£8 million monsoon project launches in India
A project involving scientists from the UK and India to predict monsoon rainfall by studying ocean processes in the Bay of Bengal launches today.
The research cruise to the Bay of Bengal, to monitor how ocean conditions influence monsoon rainfall, will be led by Prof. P N Vinayachandran from the Centre for Atmospheric and Oceanic Sciences at the Indian Institute of Science (IISc), with scientists from the Indian National Centre for Climate Information Services (ESSO-INCOIS), and the National Institute of Ocean Technology (ESSO-NIOT).
Scientists from the University of East Anglia and the National Oceanography Centre Southampton will release underwater robots to take further measurements of the ocean conditions and how these vary across the Bay. The expedition will be carried out on board ORV Sindhu Sadhana, the research vessel managed by CSIR-National Institute of Oceanography, Goa, India. Scientists from the University of Reading, the National Centre for Medium Range Weather Forecasting (NCMRWF) and IISc will use computer simulations of the ocean and atmosphere to investigate how to improve forecasts of the Monsoon.
It is hoped that the combined results of this large-scale scientific campaign will help forecast the arrival of the Indian monsoon more accurately than ever before.
As well as improving rainfall prediction, the research could revolutionise farming, improve the livelihoods of millions of people, and help mitigate the damage caused by monsoons when they hit land.
Summer monsoons provide 80 per cent of annual rainfall to around a billion people in India.
Forecasting the precise timing and location of the rains is vital to the region's economy, and for managing its increasingly pressured water resources.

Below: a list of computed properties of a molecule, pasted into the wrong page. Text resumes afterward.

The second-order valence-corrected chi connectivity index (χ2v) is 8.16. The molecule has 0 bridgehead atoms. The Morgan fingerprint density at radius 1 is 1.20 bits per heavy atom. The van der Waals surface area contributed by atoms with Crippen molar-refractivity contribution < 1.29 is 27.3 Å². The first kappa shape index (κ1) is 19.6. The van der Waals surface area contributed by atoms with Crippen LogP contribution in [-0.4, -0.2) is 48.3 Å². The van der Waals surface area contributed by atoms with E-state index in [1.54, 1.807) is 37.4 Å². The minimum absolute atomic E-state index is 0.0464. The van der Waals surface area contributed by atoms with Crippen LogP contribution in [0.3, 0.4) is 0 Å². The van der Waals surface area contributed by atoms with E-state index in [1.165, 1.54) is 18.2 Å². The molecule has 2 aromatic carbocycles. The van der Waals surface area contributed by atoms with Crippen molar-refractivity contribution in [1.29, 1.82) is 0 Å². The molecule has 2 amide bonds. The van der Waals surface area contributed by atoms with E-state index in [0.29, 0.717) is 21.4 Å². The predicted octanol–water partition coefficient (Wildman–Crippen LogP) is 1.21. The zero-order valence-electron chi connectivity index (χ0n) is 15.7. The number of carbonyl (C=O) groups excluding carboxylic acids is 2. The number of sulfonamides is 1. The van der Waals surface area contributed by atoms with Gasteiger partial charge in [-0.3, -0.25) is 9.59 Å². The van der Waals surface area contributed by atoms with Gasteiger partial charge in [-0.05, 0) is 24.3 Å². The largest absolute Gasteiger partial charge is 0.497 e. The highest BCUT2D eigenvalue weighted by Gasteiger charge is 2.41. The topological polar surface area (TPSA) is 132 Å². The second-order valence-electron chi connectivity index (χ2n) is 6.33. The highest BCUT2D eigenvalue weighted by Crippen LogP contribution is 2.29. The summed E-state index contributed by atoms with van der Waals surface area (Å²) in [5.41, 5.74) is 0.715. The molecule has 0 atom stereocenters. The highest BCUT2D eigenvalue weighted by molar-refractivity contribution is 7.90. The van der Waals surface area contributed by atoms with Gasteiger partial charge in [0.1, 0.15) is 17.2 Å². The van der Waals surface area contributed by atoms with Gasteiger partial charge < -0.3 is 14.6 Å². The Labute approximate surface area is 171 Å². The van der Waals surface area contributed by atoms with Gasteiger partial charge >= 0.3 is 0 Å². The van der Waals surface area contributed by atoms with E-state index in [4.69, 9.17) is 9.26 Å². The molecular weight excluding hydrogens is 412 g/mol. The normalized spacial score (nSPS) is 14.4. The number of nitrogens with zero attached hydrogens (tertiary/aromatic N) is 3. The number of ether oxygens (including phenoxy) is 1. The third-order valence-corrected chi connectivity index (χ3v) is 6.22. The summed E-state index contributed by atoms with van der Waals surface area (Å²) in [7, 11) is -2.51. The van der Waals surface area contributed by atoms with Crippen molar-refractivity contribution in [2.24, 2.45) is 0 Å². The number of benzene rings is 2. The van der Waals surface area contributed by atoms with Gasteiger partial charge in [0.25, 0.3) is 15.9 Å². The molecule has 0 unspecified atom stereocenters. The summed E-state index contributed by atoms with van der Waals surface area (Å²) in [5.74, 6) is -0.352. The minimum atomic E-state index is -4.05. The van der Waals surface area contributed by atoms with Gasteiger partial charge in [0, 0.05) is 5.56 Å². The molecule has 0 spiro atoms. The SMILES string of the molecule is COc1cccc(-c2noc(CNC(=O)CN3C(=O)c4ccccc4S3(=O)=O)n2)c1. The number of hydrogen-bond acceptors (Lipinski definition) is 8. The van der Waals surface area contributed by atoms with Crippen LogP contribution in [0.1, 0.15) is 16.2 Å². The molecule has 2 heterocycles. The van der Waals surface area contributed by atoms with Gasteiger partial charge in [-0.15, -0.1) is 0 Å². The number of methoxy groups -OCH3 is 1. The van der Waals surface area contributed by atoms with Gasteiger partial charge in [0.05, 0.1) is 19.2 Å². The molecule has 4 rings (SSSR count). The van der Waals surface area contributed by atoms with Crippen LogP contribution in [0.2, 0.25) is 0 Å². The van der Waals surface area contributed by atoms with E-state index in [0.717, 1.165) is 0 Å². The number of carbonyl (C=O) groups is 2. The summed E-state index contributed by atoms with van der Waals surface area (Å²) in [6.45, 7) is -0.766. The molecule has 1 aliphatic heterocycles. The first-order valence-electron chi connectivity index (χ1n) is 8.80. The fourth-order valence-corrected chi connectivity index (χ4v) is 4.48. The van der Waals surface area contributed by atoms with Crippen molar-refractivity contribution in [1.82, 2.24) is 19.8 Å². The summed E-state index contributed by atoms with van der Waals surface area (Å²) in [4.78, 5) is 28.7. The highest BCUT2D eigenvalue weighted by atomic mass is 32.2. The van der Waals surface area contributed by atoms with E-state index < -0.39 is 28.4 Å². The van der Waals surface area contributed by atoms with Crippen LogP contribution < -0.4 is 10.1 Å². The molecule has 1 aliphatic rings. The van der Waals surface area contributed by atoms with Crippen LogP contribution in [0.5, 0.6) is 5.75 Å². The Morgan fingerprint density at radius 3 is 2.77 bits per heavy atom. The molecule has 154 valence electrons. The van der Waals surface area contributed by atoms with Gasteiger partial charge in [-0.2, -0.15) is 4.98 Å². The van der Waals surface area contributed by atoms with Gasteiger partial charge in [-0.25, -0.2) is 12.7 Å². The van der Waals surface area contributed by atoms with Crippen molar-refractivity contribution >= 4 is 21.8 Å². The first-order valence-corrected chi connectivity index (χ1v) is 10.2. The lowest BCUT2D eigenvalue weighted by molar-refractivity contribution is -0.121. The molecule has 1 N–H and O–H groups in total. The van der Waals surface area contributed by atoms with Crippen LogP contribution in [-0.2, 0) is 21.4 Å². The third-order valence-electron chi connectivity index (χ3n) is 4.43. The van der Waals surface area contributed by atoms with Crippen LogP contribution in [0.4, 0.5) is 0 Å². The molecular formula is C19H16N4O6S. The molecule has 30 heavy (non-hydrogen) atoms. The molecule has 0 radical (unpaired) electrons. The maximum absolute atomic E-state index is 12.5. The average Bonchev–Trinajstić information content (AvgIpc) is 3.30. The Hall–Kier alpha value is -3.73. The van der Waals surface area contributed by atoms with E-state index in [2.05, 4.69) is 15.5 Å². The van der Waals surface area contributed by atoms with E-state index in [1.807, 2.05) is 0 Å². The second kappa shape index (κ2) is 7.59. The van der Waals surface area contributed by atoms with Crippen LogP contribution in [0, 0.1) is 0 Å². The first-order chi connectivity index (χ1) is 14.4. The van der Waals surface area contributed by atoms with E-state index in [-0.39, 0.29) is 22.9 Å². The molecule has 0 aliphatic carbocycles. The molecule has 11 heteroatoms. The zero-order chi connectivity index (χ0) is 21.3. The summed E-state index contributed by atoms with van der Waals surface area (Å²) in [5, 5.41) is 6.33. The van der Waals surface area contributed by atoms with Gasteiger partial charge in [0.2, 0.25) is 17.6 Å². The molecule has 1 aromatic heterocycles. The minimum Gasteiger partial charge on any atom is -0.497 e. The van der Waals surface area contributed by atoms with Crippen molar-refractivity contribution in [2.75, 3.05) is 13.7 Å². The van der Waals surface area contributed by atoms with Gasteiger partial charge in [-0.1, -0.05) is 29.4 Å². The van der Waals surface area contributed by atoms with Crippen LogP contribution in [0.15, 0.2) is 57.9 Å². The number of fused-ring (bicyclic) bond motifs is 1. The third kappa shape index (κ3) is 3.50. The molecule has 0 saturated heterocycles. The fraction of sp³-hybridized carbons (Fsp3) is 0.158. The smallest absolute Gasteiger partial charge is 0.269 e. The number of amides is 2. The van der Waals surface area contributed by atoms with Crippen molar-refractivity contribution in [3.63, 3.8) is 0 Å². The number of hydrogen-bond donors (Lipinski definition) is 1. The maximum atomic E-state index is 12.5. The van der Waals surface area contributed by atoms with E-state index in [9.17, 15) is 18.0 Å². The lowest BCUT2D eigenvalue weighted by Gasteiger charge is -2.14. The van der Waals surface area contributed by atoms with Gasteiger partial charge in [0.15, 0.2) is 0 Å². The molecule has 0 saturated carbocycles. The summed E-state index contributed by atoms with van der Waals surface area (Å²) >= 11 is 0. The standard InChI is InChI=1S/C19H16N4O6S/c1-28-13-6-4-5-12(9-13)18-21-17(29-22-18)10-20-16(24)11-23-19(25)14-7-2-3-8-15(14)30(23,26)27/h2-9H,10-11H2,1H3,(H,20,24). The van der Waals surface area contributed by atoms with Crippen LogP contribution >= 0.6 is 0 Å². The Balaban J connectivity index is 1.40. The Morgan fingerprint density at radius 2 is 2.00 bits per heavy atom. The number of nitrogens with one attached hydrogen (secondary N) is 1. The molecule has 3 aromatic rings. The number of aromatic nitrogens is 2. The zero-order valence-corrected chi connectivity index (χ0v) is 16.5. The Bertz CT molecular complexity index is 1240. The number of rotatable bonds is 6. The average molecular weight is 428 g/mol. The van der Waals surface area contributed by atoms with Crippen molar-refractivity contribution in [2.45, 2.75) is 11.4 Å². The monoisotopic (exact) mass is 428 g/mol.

Accurate predictions of intense downpours and breaks in the monsoon are essential to help farmers plan their crop planting and communities prepare for floods and droughts.
Last year, the monsoon spread rapidly over northern India, causing devastating damage, whereas prolonged breaks in 2009 led to a severe shortage of rainfall and poor harvests.
The principal UK investigator Prof Adrian Matthews, from UEA’s School of Environmental Sciences, said: “The Indian monsoon is notoriously hard to predict. It is a very complicated weather system and the processes are not understood or recorded in science.
“We will be combining oceanic and atmospheric measurements to monitor weather systems as they are generated. Nobody has ever made observations on this scale during the monsoon season itself so this is a truly ground-breaking project.
“We are aiming for a better understanding of the actual physical processes. What we have now are imperfect models for predicting monsoon rainfall when it hits land, so this will create better forecasts.
“Ultimately, the goal is to improve the prediction of monsoon rainfall over India. This will be enormously beneficial for farmers in India, who need to know when and how much rain will fall. This would then enable them to change the timing of how they plant their crops.
“We hope that it will also help to mitigate international disasters caused by extreme rainfall and flooding.
“We also hope to better understand how the southern Asian monsoon affects the whole world’s climate,” he added.
The UEA team will arrive in India on June 15 and are due to set sail on June 24 from Chennai into the Bay of Bengal on the Indian research ship the Sindhu Sadhana.
Dr M Rajeevan, secretary for the Indian Ministry of Earth Sciences, will visit the ship and meet the research team on the afternoon of its departure.
Once out in the ocean, the international team will take ocean measurements aboard the Indian ship ORV Sindhu Sadhana and release seven underwater gliders to measure ocean properties such as temperature, salinity and current.
The team will spend a month at sea taking data from a 250-mile stretch of water.
The project is funded by the the Indian Ministry of Earth Sciences (MoES), the UK Natural Environment Research Council and the Newton Fund.
WATCH: UEA's gliders in action
Top image: Raharshi Mitra, FlickrTweet